George's Hamburgers' Breakfast Burrito Connection

Like Cambodians owning doughnut shops and Cubans starting Mexican-produce empires, one of Southern California’s great anthropological culinary mysteries is how old hamburger stands became the best places to find breakfast burritos. A’s Burgers in South County, Athenian Burger #3 in Buena Park (the county’s king of the morning tortilla torpedo), Bill’s in Costa Mesa—these and other county spots began life in Orange County when Mexican food still largely came crunchy and in combo plates, when the steak sandwich ruled and the sole ethnic item on most menus was a kielbasa. But such places began incorporating more Mexican cuisine as the decades passed, and cults grew around a burrito that really doesn’t have a place in most Mexi households. Why? A dissertation topic for doctoral candidates if ever I heard one.

Add George’s Hamburgers in Fullerton to this list of burger/burrito emporiums. It’s one of the last true burger road stands in Orange County, a box squeezed onto a stretch of Commonwealth Avenue that can’t decide whether it wants to be industrial blight or part of the downtown funky charm. These breakfast burritos are as much a part of a Fullertonian’s life as Fullerton High beating Anaheim High in football, as making out in Hillcrest Park or yearning for the Reagan Years Arcade. It’s a straightforward thing: greasy bacon, crunchy hash browns, eggs whipped to a silken consistency, all wrapped in a flour tortilla I wish were just a bit more burnt, with a respectable salsa on the side. Cut in half, each portion’s insides—compact layer upon compact layer—look like those cutaway diagrams of Earth in your geography class that showed the planet from magma to stratosphere. The tradition here is to dunk each bite in ranch dressing; the combination of fat-on-fat-on-fat transforms this gem into something approaching a slightly melted chicharrón.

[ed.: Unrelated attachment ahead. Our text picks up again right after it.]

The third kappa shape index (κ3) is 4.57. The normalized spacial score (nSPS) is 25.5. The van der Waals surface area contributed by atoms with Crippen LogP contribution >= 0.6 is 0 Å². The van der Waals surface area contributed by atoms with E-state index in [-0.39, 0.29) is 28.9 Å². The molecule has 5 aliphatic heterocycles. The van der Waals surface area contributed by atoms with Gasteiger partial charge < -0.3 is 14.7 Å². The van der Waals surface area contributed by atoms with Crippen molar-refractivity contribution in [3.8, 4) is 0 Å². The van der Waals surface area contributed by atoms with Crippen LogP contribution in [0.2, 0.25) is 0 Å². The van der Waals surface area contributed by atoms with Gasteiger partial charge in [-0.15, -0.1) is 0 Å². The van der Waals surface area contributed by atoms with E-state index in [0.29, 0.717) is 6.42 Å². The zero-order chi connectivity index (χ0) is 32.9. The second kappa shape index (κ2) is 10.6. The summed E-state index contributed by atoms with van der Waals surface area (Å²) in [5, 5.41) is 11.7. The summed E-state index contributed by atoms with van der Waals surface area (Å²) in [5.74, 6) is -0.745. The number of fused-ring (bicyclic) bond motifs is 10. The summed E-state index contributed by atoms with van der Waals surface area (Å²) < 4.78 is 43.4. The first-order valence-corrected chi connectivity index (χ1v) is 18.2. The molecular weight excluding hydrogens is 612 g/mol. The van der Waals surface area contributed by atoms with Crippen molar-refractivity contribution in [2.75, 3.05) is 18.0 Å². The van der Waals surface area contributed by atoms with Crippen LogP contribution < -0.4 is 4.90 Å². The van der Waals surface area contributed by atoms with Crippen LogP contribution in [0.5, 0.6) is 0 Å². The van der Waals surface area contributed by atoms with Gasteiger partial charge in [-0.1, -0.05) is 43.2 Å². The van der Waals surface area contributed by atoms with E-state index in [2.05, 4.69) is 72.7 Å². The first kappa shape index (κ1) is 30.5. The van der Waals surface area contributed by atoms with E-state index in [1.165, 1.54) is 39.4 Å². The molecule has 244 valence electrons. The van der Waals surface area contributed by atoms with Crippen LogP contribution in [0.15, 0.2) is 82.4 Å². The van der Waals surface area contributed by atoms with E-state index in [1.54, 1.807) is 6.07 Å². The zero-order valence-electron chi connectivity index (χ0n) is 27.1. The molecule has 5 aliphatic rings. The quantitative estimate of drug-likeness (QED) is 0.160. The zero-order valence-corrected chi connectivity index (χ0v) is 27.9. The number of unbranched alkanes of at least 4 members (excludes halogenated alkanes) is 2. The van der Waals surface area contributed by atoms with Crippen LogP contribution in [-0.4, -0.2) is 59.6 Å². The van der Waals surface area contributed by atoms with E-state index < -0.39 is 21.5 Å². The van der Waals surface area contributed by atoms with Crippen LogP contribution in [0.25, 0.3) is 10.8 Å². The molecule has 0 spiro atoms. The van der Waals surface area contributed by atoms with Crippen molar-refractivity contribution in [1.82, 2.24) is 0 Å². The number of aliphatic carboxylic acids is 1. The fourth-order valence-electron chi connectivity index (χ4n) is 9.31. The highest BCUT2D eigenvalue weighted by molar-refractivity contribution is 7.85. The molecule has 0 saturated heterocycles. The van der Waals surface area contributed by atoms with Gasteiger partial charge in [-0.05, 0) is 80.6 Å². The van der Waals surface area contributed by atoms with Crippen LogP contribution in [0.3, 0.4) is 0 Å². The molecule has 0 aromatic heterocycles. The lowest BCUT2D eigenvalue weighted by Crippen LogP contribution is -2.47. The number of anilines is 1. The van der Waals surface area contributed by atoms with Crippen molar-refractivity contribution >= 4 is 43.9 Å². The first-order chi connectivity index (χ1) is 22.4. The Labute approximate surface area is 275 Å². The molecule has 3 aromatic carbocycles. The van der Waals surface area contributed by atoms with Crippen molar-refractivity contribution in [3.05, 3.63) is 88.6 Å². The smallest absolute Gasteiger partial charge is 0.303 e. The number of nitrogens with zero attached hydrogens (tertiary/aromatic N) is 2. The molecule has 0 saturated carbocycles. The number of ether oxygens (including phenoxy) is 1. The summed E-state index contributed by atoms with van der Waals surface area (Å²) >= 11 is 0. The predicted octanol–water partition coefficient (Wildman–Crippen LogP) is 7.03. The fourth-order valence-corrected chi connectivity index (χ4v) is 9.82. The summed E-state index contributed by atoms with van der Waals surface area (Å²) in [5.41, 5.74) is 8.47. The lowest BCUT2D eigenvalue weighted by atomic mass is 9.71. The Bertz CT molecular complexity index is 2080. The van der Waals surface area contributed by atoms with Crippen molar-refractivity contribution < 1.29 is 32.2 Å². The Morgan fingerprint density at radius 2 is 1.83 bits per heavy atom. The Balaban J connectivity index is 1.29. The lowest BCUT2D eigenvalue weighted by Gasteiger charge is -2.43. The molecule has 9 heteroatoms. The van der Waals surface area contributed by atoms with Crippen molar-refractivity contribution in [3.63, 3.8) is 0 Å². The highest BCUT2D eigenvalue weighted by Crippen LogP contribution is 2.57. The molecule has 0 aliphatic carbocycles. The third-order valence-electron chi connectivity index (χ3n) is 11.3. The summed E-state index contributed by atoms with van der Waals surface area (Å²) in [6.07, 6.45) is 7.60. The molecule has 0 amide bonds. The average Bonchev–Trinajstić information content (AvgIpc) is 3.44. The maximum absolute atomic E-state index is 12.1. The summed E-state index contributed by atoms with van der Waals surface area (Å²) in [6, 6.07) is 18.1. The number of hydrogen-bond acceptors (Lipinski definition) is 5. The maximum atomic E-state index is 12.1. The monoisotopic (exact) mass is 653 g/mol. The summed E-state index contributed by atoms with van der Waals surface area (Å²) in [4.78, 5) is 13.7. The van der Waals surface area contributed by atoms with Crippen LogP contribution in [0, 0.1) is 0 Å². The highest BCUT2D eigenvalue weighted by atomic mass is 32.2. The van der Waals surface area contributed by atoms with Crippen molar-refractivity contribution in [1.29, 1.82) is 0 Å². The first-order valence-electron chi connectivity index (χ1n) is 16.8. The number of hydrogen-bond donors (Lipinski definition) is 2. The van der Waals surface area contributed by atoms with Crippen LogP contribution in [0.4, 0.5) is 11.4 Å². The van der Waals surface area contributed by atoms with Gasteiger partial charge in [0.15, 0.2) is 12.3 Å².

Almost as legendary at George’s are the chili-cheese fries. Thick, salted potato strips get buried in a layer of flavorful chili, white onion slices and cheese so sticky you can bind the opposite poles of magnets with it. It’s presented on a massive Styrofoam tray, all for the ridiculous price of $5. Ranch dressing is also advised, but I’d wait to go home and drown the chili-cheese fries in Cholula to offset the sweet, sweet grease. And the actual hamburgers at George’s? Good, sometimes even great—but if that’s what you want, honestly, you’re better off at In-N-Out a couple of blocks east. Only in Orange County can recommending a burger place for its Mexican food make sense—okay, maybe in Los Angeles. . . .

George’s Hamburgers, 815 W. Commonwealth Ave., Fullerton, (714) 870-9960.


This column appeared in print as “A Mystery Wrapped In an Enigma Wrapped in a Flour Tortilla.”


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